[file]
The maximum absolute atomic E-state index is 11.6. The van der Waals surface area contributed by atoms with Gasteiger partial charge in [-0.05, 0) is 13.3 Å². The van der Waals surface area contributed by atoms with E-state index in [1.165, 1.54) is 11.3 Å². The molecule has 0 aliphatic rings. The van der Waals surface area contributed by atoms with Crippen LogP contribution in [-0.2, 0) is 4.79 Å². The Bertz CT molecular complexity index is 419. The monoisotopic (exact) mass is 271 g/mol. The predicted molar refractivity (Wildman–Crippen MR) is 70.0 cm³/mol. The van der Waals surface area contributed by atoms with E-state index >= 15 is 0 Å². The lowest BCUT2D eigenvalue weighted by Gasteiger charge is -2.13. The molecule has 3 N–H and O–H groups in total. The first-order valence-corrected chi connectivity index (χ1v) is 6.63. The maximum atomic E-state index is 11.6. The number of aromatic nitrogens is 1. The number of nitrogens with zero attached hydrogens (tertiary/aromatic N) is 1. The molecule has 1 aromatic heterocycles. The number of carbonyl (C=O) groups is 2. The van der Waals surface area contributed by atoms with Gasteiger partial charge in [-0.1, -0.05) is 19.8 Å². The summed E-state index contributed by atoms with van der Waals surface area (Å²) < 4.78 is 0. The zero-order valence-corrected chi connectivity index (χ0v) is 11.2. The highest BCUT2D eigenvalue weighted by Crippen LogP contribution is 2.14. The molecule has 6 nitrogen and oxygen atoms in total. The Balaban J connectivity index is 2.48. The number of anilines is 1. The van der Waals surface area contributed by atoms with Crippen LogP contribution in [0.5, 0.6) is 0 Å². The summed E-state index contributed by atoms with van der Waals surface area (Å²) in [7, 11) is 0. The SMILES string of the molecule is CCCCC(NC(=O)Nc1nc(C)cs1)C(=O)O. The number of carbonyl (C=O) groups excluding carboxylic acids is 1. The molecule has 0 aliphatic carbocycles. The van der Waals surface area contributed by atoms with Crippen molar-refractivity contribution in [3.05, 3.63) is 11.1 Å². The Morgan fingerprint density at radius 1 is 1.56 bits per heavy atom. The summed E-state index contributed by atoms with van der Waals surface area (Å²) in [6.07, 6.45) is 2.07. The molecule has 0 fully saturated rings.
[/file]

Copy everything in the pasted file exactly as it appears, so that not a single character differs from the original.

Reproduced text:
The maximum absolute atomic E-state index is 11.6. The van der Waals surface area contributed by atoms with Gasteiger partial charge in [-0.05, 0) is 13.3 Å². The van der Waals surface area contributed by atoms with E-state index in [1.165, 1.54) is 11.3 Å². The molecule has 0 aliphatic rings. The van der Waals surface area contributed by atoms with Crippen LogP contribution in [-0.2, 0) is 4.79 Å². The Bertz CT molecular complexity index is 419. The monoisotopic (exact) mass is 271 g/mol. The predicted molar refractivity (Wildman–Crippen MR) is 70.0 cm³/mol. The van der Waals surface area contributed by atoms with E-state index >= 15 is 0 Å². The lowest BCUT2D eigenvalue weighted by Gasteiger charge is -2.13. The molecule has 3 N–H and O–H groups in total. The first-order valence-corrected chi connectivity index (χ1v) is 6.63. The maximum atomic E-state index is 11.6. The number of aromatic nitrogens is 1. The number of nitrogens with zero attached hydrogens (tertiary/aromatic N) is 1. The molecule has 1 aromatic heterocycles. The number of carbonyl (C=O) groups is 2. The van der Waals surface area contributed by atoms with Gasteiger partial charge in [-0.1, -0.05) is 19.8 Å². The summed E-state index contributed by atoms with van der Waals surface area (Å²) < 4.78 is 0. The zero-order valence-corrected chi connectivity index (χ0v) is 11.2. The highest BCUT2D eigenvalue weighted by Crippen LogP contribution is 2.14. The molecule has 6 nitrogen and oxygen atoms in total. The Balaban J connectivity index is 2.48. The number of anilines is 1. The van der Waals surface area contributed by atoms with Crippen LogP contribution in [0.5, 0.6) is 0 Å². The summed E-state index contributed by atoms with van der Waals surface area (Å²) in [7, 11) is 0. The SMILES string of the molecule is CCCCC(NC(=O)Nc1nc(C)cs1)C(=O)O. The number of carbonyl (C=O) groups excluding carboxylic acids is 1. The molecule has 0 aliphatic carbocycles. The van der Waals surface area contributed by atoms with Crippen molar-refractivity contribution in [3.05, 3.63) is 11.1 Å². The Morgan fingerprint density at radius 1 is 1.56 bits per heavy atom. The summed E-state index contributed by atoms with van der Waals surface area (Å²) in [6.07, 6.45) is 2.07. The molecule has 0 fully saturated rings.